Why do I wake up feeling tired?

Published February 17, 2015

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When you sleep well you should feel energetic and productive come morning. If you’re experiencing disturbed sleep, you’re likely to be constantly waking up feeling almost as tired as when you went to bed – something may be awry.

Are you getting enough sleep?

Although the general consensus is to obtain seven to eight hours of sleep each night, everyone is different and will have different sleep needs depending on their individual circumstances. If you’re waking up feeling tired, consider going to bed an hour or two earlier.

Is something interrupting your sleep?

Light, noise, temperature and you’re overall quality of health can each affect a quality night’s sleep.

  • Light – Light and darkness are powerful guides for your body, telling you when to wake and when to rest. Artificial light can send wake-up messages to the brain and make it harder to fall asleep and stay asleep.1 Assess your bedroom for any light emitted from electronic devices or outside sources such as streetlights, and block them where possible. Wear an eye mask if needed.
  • Noise – When we sleep, our brains are still able to process and register sounds on a basic level. This means that any noise in our sleeping environment can cause us to wake, move and shift between stages of sleep and it may be so brief that you may not remember in the morning.2 Constant noise may ultimately disturb the continuity of our sleep and affect how we feel the following day. Mask noise that you can’t control with an unvarying and unobtrusive sound such as those produced by fans or air purifiers and/or wear ear plugs.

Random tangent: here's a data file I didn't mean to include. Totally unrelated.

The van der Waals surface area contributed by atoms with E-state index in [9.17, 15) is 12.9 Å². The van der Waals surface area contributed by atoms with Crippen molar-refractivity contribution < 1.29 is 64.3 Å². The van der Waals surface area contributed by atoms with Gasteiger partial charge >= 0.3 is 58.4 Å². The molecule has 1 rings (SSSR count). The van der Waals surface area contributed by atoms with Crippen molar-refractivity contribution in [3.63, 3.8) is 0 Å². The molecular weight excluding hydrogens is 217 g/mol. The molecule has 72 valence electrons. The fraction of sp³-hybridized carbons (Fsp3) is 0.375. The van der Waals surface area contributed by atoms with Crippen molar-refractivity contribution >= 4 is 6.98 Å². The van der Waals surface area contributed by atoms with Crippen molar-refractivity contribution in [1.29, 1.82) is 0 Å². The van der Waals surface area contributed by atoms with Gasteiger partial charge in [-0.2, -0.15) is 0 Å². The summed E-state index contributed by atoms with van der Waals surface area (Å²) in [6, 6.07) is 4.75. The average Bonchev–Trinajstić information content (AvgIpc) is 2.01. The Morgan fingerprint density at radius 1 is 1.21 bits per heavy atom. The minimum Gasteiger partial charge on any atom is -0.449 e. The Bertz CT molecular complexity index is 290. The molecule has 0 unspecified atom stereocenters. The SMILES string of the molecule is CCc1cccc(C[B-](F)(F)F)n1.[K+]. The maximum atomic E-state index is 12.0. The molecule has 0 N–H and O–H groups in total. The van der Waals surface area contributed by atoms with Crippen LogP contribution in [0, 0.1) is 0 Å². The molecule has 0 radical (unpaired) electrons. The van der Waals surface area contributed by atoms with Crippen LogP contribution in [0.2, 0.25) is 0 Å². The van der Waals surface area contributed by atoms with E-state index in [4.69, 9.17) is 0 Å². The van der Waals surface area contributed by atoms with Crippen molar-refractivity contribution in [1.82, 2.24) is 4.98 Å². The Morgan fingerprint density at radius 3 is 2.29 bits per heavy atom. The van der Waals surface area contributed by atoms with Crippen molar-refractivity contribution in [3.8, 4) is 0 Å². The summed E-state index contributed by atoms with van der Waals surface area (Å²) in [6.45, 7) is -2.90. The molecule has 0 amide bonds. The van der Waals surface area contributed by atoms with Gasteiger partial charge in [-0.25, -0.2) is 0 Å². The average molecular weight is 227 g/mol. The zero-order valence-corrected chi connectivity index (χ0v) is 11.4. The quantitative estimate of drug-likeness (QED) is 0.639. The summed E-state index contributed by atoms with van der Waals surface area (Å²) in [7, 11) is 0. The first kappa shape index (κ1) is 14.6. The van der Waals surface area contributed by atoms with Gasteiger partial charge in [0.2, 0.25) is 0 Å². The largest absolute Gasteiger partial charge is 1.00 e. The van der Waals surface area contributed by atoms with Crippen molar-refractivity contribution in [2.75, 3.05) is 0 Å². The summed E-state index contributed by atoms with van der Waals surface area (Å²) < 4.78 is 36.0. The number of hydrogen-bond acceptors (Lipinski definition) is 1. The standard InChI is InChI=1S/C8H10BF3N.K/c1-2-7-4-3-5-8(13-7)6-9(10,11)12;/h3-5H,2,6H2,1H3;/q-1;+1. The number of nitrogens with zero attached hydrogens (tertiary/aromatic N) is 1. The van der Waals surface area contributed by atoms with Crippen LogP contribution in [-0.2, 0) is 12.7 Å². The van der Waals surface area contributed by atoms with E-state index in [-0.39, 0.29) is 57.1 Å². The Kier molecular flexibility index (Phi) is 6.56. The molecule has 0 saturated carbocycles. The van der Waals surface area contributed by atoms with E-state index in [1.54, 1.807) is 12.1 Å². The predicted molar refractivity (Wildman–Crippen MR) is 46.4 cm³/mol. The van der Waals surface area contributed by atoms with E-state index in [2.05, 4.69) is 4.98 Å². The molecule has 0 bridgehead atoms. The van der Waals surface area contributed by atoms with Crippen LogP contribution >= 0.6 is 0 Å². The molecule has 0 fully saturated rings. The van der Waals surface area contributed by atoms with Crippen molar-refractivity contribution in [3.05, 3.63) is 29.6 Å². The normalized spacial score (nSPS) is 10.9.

• Temperature – Research shows that a cool room, approximately 18.5 degrees, is the most conducive to a good night’s sleep.3 If you’re overheated it may interfere with your sleep quality by making you more restless through the night and therefore less rested the following day. Wear light comfortable clothing, use breathable bed linen and open windows or use a fan to ensure your bedroom is cool enough and has sufficient air flow.
  • Health – Certain medicines and some health conditions may be robbing you of quality sleep including sinus problems, lower back pain, arthritis and restless legs syndrome.4 Consult your healthcare professional if you’re concerned that this may be causing your lack of energy in the morning.

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